This summer my tenure as director of CHGS comes to an end. Since the moment I arrived in Minneapolis from Germany in August 2012, I have marveled at the intellectual vigor, ingenuity, and enthusiasm for learning at the University of Minnesota. I feel honored and humbled to have worked alongside and with so many wonderful colleagues. What we have achieved here at the Center over the last decade in essence is due to the special bonds and partnerships forged between our inspiring faculty, tirelessly dedicated staff, and superb student scholars. Collaboration and timely exchanges at the local, national and international levels have also enabled us to develop an exceptional range of scholarly, teaching, and public engagement programs.

I truly take heart in the manner in which our team has upheld the Center’s strong tradition of outreach to educators and the public at large, affirming the legacy of the Center’s founding director Stephen Feinstein. To that end, it was imperative that we expanded the Center’s resources on the Holocaust and other genocides, including those that occurred on North American soil.  

These past ten whirlwind years have been a time of intense learning for me. I have been touched by survivors and descendants who confided in me their stories of loss and pain, but also resilience and hope. I was privileged to learn from artists whose work illuminated the past in powerful new ways, and from teachers seasoned in engaging creatively, learners with the difficult truths of the histories and lasting legacies of mass violence. In my classes, I was heartened by students who shared their deep convictions in ending hatred and embracing humanity’s fullness.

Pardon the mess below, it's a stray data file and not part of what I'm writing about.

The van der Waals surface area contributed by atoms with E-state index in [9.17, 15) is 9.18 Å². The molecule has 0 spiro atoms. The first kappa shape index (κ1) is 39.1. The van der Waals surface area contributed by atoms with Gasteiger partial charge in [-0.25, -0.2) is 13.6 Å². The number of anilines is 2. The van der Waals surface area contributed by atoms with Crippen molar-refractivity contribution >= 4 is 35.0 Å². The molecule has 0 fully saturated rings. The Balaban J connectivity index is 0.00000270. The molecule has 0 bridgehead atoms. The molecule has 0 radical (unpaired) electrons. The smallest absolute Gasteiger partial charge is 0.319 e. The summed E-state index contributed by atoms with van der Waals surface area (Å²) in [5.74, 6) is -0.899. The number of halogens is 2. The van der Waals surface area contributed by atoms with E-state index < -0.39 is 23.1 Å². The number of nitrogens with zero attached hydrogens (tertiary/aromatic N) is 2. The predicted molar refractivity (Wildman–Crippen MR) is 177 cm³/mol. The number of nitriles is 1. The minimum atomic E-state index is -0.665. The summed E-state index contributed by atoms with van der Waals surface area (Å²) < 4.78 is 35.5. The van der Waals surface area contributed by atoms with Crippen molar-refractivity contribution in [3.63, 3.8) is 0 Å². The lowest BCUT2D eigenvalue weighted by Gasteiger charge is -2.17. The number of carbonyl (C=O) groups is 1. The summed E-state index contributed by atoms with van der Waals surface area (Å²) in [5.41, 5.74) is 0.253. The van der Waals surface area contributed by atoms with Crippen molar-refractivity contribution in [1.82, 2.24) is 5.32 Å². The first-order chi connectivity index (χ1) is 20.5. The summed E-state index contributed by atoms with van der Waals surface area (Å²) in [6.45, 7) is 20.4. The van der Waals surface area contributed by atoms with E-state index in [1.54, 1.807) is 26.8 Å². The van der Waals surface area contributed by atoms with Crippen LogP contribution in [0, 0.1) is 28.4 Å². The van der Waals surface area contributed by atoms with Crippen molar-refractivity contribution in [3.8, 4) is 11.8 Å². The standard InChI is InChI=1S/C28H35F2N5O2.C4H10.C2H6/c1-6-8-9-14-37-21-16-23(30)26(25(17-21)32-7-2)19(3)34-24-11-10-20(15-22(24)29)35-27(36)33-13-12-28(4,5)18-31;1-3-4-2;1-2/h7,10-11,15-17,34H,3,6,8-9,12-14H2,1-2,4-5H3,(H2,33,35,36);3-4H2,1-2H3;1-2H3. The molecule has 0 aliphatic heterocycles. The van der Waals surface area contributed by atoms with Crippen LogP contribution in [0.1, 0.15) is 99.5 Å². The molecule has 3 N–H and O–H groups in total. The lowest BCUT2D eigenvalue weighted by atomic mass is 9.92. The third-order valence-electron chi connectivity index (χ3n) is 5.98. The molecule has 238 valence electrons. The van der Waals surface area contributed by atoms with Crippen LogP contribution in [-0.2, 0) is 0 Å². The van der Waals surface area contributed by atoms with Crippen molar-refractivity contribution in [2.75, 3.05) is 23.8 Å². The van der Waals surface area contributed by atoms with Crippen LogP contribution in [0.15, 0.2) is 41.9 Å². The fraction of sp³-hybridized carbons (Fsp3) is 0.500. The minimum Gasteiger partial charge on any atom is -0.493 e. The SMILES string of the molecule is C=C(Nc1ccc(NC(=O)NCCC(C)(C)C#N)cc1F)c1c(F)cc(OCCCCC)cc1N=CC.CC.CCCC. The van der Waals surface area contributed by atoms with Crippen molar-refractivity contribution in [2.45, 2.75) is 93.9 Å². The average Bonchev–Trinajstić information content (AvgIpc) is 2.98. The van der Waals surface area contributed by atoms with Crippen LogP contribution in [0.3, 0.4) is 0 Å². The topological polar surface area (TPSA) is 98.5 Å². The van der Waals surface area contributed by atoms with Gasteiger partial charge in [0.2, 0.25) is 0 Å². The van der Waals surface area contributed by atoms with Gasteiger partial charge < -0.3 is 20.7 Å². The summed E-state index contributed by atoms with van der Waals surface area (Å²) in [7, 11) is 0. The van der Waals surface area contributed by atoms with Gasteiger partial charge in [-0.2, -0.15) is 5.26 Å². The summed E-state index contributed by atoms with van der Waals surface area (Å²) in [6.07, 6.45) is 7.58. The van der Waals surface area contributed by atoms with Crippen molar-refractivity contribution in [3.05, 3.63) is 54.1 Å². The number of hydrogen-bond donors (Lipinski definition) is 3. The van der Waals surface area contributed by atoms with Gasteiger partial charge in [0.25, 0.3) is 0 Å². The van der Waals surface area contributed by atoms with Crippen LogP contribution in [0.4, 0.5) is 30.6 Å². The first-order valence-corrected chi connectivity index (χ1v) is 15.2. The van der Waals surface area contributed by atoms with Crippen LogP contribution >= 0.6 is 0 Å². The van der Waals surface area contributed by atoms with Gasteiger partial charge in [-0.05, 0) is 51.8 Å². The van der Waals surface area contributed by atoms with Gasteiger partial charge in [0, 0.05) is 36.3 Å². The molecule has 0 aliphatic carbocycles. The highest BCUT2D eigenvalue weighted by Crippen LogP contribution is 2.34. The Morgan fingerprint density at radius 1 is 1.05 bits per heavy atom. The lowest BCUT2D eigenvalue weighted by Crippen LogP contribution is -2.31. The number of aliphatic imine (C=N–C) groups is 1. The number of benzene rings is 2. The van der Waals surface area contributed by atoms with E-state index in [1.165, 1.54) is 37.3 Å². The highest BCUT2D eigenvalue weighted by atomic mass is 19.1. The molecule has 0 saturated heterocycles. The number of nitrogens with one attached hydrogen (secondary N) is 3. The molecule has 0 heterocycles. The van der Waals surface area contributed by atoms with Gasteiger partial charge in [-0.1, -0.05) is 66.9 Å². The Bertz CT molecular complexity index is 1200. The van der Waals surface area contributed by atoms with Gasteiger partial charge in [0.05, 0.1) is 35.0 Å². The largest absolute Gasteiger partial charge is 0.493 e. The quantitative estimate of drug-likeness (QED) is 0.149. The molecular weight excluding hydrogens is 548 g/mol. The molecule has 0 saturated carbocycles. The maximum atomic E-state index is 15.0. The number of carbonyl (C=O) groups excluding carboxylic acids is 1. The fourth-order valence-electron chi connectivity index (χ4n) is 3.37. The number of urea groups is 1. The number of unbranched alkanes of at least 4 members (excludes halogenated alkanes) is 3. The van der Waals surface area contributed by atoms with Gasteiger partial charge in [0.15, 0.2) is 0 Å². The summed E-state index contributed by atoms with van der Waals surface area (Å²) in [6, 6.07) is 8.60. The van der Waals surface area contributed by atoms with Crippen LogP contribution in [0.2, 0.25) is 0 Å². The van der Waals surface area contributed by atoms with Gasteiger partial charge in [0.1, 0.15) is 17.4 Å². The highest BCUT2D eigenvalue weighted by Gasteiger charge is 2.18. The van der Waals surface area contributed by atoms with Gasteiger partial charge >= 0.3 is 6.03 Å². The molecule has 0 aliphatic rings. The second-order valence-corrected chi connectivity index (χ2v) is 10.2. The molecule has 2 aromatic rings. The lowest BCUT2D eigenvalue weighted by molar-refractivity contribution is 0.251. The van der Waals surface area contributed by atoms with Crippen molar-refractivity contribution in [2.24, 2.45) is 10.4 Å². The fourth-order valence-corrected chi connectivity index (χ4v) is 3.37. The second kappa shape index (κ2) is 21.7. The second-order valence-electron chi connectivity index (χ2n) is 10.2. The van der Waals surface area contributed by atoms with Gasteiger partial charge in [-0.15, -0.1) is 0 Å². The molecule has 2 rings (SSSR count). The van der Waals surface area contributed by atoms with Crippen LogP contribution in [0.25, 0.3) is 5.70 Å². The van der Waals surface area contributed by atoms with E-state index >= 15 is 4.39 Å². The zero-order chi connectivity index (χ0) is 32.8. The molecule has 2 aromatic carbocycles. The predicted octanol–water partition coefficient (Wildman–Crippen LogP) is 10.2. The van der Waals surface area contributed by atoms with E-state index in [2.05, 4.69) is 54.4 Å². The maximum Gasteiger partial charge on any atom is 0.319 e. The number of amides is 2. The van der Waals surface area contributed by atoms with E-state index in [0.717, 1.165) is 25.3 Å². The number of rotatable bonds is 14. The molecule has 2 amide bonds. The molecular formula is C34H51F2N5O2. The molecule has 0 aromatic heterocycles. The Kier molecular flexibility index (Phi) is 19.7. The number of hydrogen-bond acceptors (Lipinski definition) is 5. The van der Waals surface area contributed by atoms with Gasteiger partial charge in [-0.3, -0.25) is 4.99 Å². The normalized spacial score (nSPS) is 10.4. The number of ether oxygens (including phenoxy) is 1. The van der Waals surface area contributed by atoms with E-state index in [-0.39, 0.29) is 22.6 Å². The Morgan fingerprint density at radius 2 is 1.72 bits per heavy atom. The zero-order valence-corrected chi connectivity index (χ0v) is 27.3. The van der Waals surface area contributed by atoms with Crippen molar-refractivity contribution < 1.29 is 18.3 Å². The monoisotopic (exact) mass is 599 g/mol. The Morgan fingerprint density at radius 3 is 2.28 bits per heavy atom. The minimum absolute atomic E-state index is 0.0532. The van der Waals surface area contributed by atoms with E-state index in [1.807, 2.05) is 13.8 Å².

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There are several towns named Wittenberg in the US, but there is only one in Germany. Growing up in West Germany I didn’t hear much about it because Wittenberg was in the East, on the other side of the Iron Curtain. We learned at school that Martin Luther taught there and kicked off the Protestant Reformation. However, that he personally nailed his 95 theses to a church door in Wittenberg—as the story goes—is just as likely as Walt Disney having drawn the first Mickey Mouse draft himself. After the Berlin Wall and the Iron Curtain went away in 1989, Wittenberg awoke from its Dornröschenschlaf (Sleeping Beauty slumber), dusted itself off and emerged as a major tourist destination. Today it is the city with the highest density of UNESCO World Heritage sites, four in total and all connected to Luther’s life and the Reformation—must-visits in a Mecca for evangelical globetrotters. One of those sites received a lot of press coverage earlier this month that once again exposed the ugly underbelly of Luther’s teachings and the callousness of Germany’s highest court.